NASA’s Mars Curiosity Rover has hit paydirt, discovering rock formations on the Red Planet that were most likely formed by the vigorous flow of a stream of water in Mars’ ancient history, NASA announced Thursday.
“There’s consensus that this is a rock formed in the presence of water,” said Mars Curiosity project scientist John Grotzinger of NASA’s Jet Propulsion Laboratory in a press conference livestreamed from JPL headquarters in Pasadena, California on Thursday.
Curiosity stumbled across the rock formations, which NASA dubbed “Link” and
“Hottah,” respectively, on September 2 and 14, while driving from its landing site in the 96-mile-wide depression known as Gale Crater to another site within the crater called “Glenelg,” where NASA hopes to begin collecting and studying the first samples of wind-blown sand.
But NASA had to study imagery of the “Link” and “Hottah” rocks captured by the rover’s 100-millimeter Mast Camera, or Mastcam, and double-check to make sure it was actually formed by running water before making the formal announcement on Thursday. The water was thought to be rushing at a speed 3 feet per second and at depth that would go up to a human ankle to hip.
Here’s the Curiosity Mastcam photo of the “Link” rock formation, which shows an abundance of water-deposited gravel:
And here’s another image from the Curiosity 100-millimeter Mastcam of the “Hottah,” formation, named for the Hottah Lake in Canada’s Northwest Territories:
Here’s a close-up of the “Hottah” formation showing a piece of rock rounded by the flow of water:
Both rocks contain tiny bits of rounded gravel a few inches in size in and around them, a formation in geology called a “sedimentary conglomerate,” or when rushing water brings smaller rocks smashing into each other and larger formations, cementing them together.
In the case of these particular rock formations, NASA believes that the water that helped form them actually came from quite far away, outside the rim of Gale Crater itself, then poured down in many different river channels into the area where the rover captured the images and even spread out toward its landing site. The water channels are thought to have carried the gravely materially that made up the rock formations, a phenomena that’s seen in many canyon-dotted and mountainous regions o n Earth, where its known as an “alluvial fan.”
Here’s a view of the alluvial fan that is said to be responsible for these rock formations, seen from space:
“This fan did not form in a single instant,” said NASA Curiosity science co-investigator William Dietrich, a professor at the University of California, Berkeley. “There was some duration of a process.”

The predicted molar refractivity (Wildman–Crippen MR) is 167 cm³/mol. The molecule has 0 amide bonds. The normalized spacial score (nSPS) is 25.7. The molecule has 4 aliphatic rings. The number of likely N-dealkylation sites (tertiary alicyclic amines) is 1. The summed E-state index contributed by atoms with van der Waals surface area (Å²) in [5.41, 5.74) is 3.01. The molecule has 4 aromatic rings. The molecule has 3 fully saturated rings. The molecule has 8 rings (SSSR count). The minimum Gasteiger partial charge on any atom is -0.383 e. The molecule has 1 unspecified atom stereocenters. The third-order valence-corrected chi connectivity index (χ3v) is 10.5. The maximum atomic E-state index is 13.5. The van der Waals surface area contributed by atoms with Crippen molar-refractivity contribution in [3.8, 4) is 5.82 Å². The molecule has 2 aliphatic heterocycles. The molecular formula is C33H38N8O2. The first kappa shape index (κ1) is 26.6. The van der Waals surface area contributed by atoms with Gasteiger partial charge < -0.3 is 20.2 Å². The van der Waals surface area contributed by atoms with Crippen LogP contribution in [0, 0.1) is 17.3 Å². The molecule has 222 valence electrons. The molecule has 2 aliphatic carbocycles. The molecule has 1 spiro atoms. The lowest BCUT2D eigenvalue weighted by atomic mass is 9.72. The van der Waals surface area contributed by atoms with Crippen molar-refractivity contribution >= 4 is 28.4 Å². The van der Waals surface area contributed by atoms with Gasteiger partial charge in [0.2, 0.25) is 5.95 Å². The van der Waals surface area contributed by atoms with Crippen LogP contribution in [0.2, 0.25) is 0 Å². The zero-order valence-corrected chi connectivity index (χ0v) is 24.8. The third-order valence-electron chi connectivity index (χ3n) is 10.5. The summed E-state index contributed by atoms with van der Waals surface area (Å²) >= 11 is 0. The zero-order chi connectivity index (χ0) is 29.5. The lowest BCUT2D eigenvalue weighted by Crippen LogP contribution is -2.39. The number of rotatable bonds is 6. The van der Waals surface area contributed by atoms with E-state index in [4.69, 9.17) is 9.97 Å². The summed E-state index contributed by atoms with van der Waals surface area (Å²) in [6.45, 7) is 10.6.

Indeed, NASA believes that the sheer number of channels — scores of their tracks are visible in pictures taken from space by NASA’s Mars imaging satellites, the Mars Reconnaissance Orbiter and the Odyssey orbiter — indicates that the flow of water in this area was a sustained and long-lasting phenomena, though the agency declined to put a set date or time period on when or for how long.
Here’s a NASA computer-generated illustration of where the channels flowed, marked in blue, with the location of the Mars Curiosity Rover’s landing site marked by a black “x.”
Here’s another illustration from the view of the Rover, again denoted with a black “X,” looking toward the source of the channels, which would’ve flowed toward it:
Scientists think one specific river channel was the one that formed the types of rocks found in this area by Curiosity, a channel they’ve named “Peace Vallis.”
NASA’s Grotzinger was careful to note that although the finding was hugely significant in terms of fulfilling Curiosity’s mission objective to ascertain the habitability of Mars — whether or not it was ever capable of supporting life — there wasn’t yet any evidence to indicate whether or not anything ever lived in or off of the water that formed these rocks.
Grotzinger said that there were three major indicators NASA was hoping to see with Curisoity and other, later missions to determine the habitability of Mars: Evidence of water, sources of energy for microorganisms and sources of carbon. The new imagery provides definitive evidence of water, but the jury is still out on the other two indicators.
Curiosity’s team may decide to sample some of these rocks for evidence of carbon, using some of Curiosity’s 10 scientific instruments, which are capable of chemical and mineral analysis, but the NASA scientists are also keeping their eyes on the major prize: Mount Sharp, a 3.4-mile high mountain rising up from the floor of Gale Crater which NASA intends to drive the rover toward and scale partially.
And even if NASA finds evidence of organic carbon, that’s not necessarily evidence that life existed on the Red Planet.
“That in its own right does not require living microorganisms,” Grotzinger said, when asked by TPM, “Those types of arguments are based on preponderance of evidence and require multiple lines of evidence…That’s going to take other missions,” outside of Curiosity to determine, Grotzinger explained.
Still, the news of the water-formed rocks is big not just for the Curiosity team, but the study of Mars and planetary science in general.
“Plenty of papers have been written about channels on Mars with many different hypotheses about the flows in them,” Dietrich said in a NASA press release. “This is the first time we’re actually seeing water-transported gravel on Mars. This is a transition from speculation about the size of streambed material to direct observation of it.”